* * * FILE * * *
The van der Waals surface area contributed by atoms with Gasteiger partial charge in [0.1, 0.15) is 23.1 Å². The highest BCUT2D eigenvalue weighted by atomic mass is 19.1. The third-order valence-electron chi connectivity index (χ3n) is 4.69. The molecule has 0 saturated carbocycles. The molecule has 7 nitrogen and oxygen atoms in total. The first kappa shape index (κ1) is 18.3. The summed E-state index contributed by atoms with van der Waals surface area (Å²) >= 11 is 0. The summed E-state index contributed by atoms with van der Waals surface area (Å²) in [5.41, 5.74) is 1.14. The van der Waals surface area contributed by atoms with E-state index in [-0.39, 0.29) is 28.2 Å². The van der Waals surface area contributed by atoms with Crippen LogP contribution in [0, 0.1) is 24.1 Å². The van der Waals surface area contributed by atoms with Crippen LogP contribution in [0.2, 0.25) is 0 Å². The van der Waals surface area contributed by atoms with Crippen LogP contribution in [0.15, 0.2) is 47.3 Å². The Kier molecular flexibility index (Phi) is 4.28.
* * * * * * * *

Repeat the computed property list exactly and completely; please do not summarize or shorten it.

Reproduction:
The van der Waals surface area contributed by atoms with Gasteiger partial charge in [0.1, 0.15) is 23.1 Å². The highest BCUT2D eigenvalue weighted by atomic mass is 19.1. The third-order valence-electron chi connectivity index (χ3n) is 4.69. The molecule has 0 saturated carbocycles. The molecule has 7 nitrogen and oxygen atoms in total. The first kappa shape index (κ1) is 18.3. The summed E-state index contributed by atoms with van der Waals surface area (Å²) >= 11 is 0. The summed E-state index contributed by atoms with van der Waals surface area (Å²) in [5.41, 5.74) is 1.14. The van der Waals surface area contributed by atoms with E-state index in [-0.39, 0.29) is 28.2 Å². The van der Waals surface area contributed by atoms with Crippen LogP contribution in [0, 0.1) is 24.1 Å². The van der Waals surface area contributed by atoms with Crippen LogP contribution in [0.2, 0.25) is 0 Å². The van der Waals surface area contributed by atoms with Crippen LogP contribution in [0.15, 0.2) is 47.3 Å². The Kier molecular flexibility index (Phi) is 4.28.